There are two schools of thought regarding Alex Rodriguez's absence from the Yankees lineup in the wake of a torn labrum: The optimist would say A-Rod, who Yankees GM Brian Cashman said could be out as long as four months if he needs surgery, has seldom been an all-world force in April during his time with the Bronx Bombers (2004-08) -- so the loss in fantasyland production would be minimal, at best.

And the pessimist would say A-Rod is a slow starter -- no matter when the clock starts on his season -- and even if he returns to the team in full health by mid-May, he'll still need another 3-4 weeks to regain his elite form. And from a fantasy perspective, that'd be a case of too little, too late.

Taking away his record-setting April of '07 (14 HRs, 34 RBIs, 27 runs, .355 average), A-Rod is averaging 5.5 homers, 15.1 RBIs, 17 runs, 2.1 steals and a .286 BA during baseball's opening month as a Yankee -- good numbers for Garrett Atkins, Carlos Guillen and Adrian Beltre ... but nothing in the class of David Wright, now the gold standard of third basemen. And if you factor in the loss of two weeks in May (historically, one of A-Rod's best months), all told, Rodriguez stands to lose approximately 11 HRs, 28 RBIs, 29 runs and two steals off his seasonal projections.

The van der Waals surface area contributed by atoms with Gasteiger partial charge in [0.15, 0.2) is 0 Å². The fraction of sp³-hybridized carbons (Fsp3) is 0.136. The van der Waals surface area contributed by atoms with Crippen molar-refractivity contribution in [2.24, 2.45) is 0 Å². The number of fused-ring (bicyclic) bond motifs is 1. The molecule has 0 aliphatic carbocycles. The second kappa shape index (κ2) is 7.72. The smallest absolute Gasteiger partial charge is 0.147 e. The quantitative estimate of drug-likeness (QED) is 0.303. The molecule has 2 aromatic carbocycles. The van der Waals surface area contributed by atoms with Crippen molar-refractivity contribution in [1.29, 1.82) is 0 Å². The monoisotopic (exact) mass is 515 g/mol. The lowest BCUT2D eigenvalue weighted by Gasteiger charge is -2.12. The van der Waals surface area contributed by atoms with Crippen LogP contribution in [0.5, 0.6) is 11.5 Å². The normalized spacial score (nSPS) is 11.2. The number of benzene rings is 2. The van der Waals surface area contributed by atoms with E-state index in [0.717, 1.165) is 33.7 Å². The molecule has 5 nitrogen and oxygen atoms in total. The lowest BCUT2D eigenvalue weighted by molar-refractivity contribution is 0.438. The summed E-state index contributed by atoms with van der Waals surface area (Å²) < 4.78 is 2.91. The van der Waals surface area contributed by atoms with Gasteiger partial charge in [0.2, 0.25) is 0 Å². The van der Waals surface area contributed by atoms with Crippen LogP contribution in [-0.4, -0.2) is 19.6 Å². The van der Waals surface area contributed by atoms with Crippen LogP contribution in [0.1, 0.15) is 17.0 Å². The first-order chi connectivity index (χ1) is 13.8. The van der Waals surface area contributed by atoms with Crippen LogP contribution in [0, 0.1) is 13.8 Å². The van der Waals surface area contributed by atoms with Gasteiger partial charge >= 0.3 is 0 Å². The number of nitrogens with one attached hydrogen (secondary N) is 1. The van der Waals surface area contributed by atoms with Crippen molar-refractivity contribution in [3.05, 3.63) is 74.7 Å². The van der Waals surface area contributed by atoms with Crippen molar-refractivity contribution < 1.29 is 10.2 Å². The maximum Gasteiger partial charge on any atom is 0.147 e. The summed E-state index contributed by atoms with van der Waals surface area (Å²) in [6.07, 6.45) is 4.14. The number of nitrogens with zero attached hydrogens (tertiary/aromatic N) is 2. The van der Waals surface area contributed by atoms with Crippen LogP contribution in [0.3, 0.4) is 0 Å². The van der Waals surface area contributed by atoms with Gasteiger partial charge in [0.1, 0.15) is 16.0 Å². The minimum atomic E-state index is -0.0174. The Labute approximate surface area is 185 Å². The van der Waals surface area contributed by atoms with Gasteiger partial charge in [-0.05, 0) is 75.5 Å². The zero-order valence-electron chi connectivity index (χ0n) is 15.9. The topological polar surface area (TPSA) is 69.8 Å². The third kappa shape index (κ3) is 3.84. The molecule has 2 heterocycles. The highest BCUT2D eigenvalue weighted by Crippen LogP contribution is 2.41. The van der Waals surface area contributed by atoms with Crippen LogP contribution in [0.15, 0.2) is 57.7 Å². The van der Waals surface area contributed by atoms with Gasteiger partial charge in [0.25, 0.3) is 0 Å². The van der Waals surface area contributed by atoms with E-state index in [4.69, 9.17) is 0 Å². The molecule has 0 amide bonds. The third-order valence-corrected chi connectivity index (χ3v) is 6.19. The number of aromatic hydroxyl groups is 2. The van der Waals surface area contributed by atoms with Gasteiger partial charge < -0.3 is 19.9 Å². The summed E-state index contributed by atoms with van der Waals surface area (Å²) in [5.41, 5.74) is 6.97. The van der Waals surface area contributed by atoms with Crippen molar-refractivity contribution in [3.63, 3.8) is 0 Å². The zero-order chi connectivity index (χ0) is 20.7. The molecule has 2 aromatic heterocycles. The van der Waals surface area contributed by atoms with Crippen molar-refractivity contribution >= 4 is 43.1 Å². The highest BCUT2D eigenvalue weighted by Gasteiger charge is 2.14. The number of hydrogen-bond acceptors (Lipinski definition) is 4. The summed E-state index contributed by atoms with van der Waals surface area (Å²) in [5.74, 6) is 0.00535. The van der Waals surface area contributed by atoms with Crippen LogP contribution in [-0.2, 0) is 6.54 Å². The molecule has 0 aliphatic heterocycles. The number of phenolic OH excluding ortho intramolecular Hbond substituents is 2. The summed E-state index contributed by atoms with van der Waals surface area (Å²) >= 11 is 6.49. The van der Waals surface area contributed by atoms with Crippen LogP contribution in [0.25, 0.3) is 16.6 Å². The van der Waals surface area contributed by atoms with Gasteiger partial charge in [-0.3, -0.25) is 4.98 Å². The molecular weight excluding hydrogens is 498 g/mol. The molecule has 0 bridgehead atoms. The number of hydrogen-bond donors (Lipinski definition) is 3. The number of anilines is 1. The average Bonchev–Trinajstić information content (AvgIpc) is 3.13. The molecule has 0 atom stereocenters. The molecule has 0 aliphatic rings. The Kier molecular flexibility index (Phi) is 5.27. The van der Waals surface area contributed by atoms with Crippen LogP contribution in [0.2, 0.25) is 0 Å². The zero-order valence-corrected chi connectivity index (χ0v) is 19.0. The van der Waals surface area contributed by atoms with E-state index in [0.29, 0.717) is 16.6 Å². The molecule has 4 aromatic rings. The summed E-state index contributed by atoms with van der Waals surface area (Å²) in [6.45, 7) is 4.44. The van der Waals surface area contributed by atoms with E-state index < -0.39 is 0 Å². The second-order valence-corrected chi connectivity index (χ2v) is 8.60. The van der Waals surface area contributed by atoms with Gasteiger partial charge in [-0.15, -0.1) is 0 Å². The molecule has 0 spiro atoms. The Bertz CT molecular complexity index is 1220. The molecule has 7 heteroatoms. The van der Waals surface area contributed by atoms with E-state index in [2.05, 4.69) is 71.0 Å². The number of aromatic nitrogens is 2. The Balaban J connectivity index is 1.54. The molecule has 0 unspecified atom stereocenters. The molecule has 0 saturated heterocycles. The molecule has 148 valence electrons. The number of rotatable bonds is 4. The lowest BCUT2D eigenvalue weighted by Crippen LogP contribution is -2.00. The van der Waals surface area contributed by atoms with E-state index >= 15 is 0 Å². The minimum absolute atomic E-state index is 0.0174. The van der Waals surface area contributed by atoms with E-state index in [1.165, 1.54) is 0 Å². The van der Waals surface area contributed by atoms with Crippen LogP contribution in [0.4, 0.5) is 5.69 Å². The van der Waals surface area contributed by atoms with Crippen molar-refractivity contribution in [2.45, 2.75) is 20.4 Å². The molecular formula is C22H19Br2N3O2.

In the SI.com fantasy baseball preview, I originally had A-Rod slotted for 34 HRs, 107 RBIs, 102 runs and 14 steals; but with the post-injury numbers adjustment, I'm now projecting 24 HRs, 89 RBIs, 83 runs and 10 steals.

(Note: If his hip requires the four months of post-surgery rehab, as the Yankees are predicting, and Rodriguez returns in mid-July or so, you might be looking at 15 HRs, 51 RBIs, 43 runs, five steals and a .288 average.)

So, where does A-Rod rank among third basemen in drafts and overall in our Top 225 countdown? Well, David Wright, Aramis Ramirez, Evan Longoria, Chipper Jones, Kevin Youkilis and even Beltre have a great shot at eclipsing A-Rod's '09 numbers; and yet, I still would have him rated higher than Atkins, Guillen, Chone Figgins, Ryan Zimmerman and Alex Gordon.

Verdict: At the risk of sounding hypocritical here, ailing A-Rod warrants a six or seven ranking among third basemen ... but in the Super 225, he tumbles "only" 35 spots to No. 39 -- just two slots below Longoria, and well ahead of Chipper, Youk and Beltre.

Why is this? Because injured or not, steroids or no steroids, the vast majority of fantasyland owners could never let the legend of A-Rod slip past the fourth round of a mixed-league draft -- as long as the minute possibility of an early May return exists on the horizon. After all, who wouldn't love to brag to their grandchildren someday about snagging A-Rod in Round 4 of a fantasy draft? It could be the comeback story of the year!

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